005: 7 Hidden Ways Your Church Makes Visitors Feel Awkward

Is your church making visitors feel awkward? We’ve all been there. We visit a church and get that undeniable feeling that can only be described as . . .well . . . awkward. I’m sure it isn’t intentional, or at least I hope it isn’t. No one expects a brass band and a ticker tape parade. But, a simple smile, a word of welcome and a warm handshake isn’t too much to expect either. You’ve got wonderful greeters and they are well trained. But, people aren’t returning or don’t stay very long. Is there something that you are missing?

Train Your Members Not Just Greeters

I’m an advocate for training the people who greet church guests. But, I think we may want to take it a step further. I believe we should train our entire church on how to treat guests as well.

Most people visiting a church want a little anonymity. They need a safe place to explore your church. If they feel awkward they’re not going to come back. People will remember how a church made them feel longer than anything else it does. . The first question they ask themselves is “Am I welcome here?”. If they  respond to that question with “I’m not sure”, they probably won’t be back.

So, Who’s Making It Awkward?

I’ve spoken in hundreds of churches in the U.S. I can’t say I’ve seen everything, but I’ve seen a lot in the last 35 years. This has given me insight in many areas of church life. Certain patterns start to emerge.  Unfortunately churches are blind to most of them. One of those blind spots is how they treat guests. Often, I was scheduled to speak at churches that had never seen my family and I.  So, they treated us as if we were just another visiting family. We saw first hand what a first time guest can experience. Oh, the stories I could tell you. But, I’ll save that for another time.

7 Hidden Things Creating Awkwardness And How To Fix Them

Ok, what or more precisely “who” is creating this awkwardness. I understand that we all have different personalities. And, I know that we all have to work toward being more welcoming. To solve any problem we must first acknowledge that there is a problem. Once we do that we can begin moving forward. Here’s a list of 7 things that cause hidden awkwardness for visitors and how you can begin fixing them.

  1. Be Aware Of Guests.  This tops my list, because I believe it’s the main reason many visitors feel awkward.  They get the feeling that they are intruders rather than guests. It’s plain and simple. Your church members get immersed in their duties or engaged in fellowship and ignore visitors. Help your members be more aware of guests and be ready to take the time to make them feel welcome.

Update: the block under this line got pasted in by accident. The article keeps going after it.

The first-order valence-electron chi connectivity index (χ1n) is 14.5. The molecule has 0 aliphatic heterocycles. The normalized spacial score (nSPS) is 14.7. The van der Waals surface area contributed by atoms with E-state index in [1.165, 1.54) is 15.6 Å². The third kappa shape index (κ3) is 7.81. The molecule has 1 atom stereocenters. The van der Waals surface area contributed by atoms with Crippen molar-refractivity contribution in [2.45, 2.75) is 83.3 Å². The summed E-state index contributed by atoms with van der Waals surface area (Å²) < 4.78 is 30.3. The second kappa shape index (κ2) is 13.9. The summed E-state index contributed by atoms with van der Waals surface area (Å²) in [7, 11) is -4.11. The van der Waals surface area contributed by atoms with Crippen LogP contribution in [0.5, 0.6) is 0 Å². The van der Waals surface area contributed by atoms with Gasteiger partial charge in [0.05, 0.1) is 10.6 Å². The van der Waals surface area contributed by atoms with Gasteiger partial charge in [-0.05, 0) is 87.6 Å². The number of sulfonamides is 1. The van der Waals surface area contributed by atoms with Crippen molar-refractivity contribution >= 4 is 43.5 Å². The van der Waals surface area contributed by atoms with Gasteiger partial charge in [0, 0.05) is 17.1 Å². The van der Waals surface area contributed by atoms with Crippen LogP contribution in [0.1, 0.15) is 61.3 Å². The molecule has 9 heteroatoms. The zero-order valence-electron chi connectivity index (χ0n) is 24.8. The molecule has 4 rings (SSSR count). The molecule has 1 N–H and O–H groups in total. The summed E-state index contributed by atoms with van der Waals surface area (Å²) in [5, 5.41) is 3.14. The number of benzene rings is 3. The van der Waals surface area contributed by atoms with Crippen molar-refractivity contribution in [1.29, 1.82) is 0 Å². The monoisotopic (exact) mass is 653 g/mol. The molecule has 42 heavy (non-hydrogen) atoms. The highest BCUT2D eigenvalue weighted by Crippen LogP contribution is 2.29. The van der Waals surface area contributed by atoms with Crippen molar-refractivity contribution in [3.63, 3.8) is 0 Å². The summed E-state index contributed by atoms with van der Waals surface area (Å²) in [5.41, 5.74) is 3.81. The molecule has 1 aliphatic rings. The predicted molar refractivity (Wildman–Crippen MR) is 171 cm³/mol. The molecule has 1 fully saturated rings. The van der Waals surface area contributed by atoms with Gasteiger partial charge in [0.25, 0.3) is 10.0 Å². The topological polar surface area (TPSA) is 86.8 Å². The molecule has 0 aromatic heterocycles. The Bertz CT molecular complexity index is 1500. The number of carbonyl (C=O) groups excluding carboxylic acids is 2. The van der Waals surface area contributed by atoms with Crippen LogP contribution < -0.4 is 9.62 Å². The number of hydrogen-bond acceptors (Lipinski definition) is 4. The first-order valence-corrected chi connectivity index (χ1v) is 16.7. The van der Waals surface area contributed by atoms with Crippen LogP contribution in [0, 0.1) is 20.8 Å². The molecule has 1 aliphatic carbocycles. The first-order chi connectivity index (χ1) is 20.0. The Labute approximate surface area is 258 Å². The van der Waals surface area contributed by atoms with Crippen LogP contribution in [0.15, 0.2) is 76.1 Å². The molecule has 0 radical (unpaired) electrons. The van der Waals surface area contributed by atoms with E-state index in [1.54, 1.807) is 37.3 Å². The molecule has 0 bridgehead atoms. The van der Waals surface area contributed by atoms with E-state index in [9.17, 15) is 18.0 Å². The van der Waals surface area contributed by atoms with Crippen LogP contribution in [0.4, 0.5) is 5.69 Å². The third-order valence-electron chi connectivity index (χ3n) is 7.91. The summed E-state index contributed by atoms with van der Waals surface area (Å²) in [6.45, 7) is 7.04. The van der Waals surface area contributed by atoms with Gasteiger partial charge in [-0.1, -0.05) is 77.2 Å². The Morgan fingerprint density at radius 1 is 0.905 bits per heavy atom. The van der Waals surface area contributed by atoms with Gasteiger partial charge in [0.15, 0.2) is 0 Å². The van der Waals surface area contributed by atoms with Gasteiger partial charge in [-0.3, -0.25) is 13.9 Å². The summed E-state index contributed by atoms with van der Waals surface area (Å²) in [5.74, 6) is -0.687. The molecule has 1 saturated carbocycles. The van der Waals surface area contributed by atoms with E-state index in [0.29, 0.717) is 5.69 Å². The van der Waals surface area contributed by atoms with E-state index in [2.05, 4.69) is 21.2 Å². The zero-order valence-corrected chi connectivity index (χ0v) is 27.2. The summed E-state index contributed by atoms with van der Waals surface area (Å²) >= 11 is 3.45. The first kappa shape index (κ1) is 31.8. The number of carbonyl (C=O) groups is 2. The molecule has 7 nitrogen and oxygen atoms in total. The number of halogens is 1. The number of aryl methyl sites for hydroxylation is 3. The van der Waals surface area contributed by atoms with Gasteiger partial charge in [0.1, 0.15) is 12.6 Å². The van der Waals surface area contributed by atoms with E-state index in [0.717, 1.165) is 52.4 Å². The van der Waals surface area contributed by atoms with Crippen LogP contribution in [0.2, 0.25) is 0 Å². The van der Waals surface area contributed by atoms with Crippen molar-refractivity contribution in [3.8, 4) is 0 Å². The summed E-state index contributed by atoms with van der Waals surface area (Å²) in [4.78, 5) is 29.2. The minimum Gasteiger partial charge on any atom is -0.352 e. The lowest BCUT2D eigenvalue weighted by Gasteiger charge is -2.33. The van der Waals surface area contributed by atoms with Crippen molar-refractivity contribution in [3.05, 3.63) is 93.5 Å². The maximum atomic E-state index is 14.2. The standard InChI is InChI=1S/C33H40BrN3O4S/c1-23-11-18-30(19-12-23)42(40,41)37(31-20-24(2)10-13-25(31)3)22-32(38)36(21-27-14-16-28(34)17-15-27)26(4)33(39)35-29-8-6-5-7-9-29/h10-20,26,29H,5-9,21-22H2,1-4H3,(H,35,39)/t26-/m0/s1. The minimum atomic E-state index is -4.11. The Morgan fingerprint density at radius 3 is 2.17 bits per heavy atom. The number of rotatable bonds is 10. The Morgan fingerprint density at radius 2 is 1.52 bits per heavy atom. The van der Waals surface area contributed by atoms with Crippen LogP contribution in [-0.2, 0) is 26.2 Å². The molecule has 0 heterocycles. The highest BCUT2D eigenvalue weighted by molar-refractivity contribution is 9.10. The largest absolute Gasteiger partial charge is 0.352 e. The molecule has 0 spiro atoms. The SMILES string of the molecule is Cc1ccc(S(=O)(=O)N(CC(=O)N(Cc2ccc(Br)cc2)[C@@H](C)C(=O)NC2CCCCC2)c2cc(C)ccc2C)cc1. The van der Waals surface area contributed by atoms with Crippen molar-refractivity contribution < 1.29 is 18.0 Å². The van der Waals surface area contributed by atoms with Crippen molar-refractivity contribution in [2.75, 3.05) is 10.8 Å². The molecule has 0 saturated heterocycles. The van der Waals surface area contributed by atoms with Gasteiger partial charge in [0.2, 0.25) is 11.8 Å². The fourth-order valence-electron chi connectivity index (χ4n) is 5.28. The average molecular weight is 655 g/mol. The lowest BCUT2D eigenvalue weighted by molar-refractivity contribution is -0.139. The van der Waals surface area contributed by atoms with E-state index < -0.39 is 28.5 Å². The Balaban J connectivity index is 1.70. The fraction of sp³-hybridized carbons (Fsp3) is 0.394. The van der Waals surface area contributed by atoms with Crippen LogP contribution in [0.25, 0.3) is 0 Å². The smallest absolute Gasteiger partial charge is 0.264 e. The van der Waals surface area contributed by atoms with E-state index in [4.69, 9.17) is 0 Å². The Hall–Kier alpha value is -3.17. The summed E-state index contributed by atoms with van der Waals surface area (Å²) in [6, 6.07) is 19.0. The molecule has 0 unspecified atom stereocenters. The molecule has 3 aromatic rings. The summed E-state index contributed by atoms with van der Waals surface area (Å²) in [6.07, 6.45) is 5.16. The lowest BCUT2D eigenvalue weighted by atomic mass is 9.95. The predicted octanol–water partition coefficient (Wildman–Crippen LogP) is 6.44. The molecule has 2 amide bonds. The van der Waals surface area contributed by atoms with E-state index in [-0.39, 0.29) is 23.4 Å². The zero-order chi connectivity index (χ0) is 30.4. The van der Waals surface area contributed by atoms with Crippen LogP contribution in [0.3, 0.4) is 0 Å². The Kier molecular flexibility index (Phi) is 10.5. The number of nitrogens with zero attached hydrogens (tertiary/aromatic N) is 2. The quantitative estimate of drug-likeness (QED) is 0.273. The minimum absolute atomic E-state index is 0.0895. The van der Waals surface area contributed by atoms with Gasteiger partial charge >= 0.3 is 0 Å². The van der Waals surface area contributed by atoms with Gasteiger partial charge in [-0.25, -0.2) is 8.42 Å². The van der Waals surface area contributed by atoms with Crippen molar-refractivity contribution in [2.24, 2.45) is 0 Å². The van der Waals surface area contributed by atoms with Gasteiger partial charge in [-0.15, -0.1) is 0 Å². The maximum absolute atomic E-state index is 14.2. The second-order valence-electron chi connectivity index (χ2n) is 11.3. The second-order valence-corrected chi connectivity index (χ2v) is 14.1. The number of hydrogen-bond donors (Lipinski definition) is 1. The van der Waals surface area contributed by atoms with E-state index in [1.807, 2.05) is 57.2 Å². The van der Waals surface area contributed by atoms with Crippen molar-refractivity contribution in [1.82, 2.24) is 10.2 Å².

2. Use Some Diplomacy.  Sometimes there are folks in your church who come on too strong. They overwhelm visitors with doctrinal information or diatribes against other churches. Sometimes they give visitors the impression they are being interrogated. In all honesty, they drive more people away than you’ll ever know. Help this group to see the need to dial it back and be more tactful when dealing with guests.
  3. Reassure Your Members. Occasionally there are people in your church who are insecure. They view guests as a potential threat to their existing relationships. Their intimidating glares and quick brush offs send the message loud and clear. “Private property keep out.” Guests feel unwelcome and will not return, it’s just too awkward. Help them see that their existing relationships shouldn’t be jeopardized by visiting guests. And, that as the body of Christ we should receive others as Christ has received us.
  4. Give Affirmation To Your Leaders.   Insecurity can affect anyone, even those who hold positions of leadership. Sometimes they view a visitor with church leadership experience as a threat. Their fear is reflected in their body language, verbal clues and other indicators. A visitor can usually pick up on this quickly. It gets awkward for them even if they like your church. But, they probably will not return unless you’re the only place in town. Help your leaders feel secure by affirming their worth and giving them additional training.
  5. Be Authentic.  Everyone wants a warm greeting, but there are those who go a little over the top. They can be seen as unauthentic and needy. They tend to give the impression your church must be desperate for new members. Instruct your church to be friendly, but authentic. Show them how visitors may perceive both them as individuals and the church as a whole.
  6. Control The Curiosity.  No one wants to play 40 questions when visiting a new church. Maybe there are folks in your church who just want to get acquainted with guests. But, bombarding them with questions isn’t a good way to do that. Again, most people visiting a church want a little space. They don’t want to feel like someone is writing their biography. Perhaps it would be helpful by suggesting some tips on manners and etiquette.
  7. Exit The Comfort Zone. It’s one thing to be shy or reserved and another to be impolite. Every church has folks who kind of stay to themselves. There can be many reasons for this. But, they can give off an elitist and egotistical attitude. They walk right past visitors without so much as a nod. It’s hard to tell if these people are introverts, preoccupied or just plain rude. Maybe they are unaware of their actions. Some might need a gentle reminder of how they are being perceived.


Making guests feel welcome at your church is everyone’s job, not just the greeters. None of us are perfect. We all have good days and bad days. And, we all have a lot to learn about how to welcome visitors more efficiently. People have enough obstacles in their path that keep them from connecting with God. Let’s not be one of them.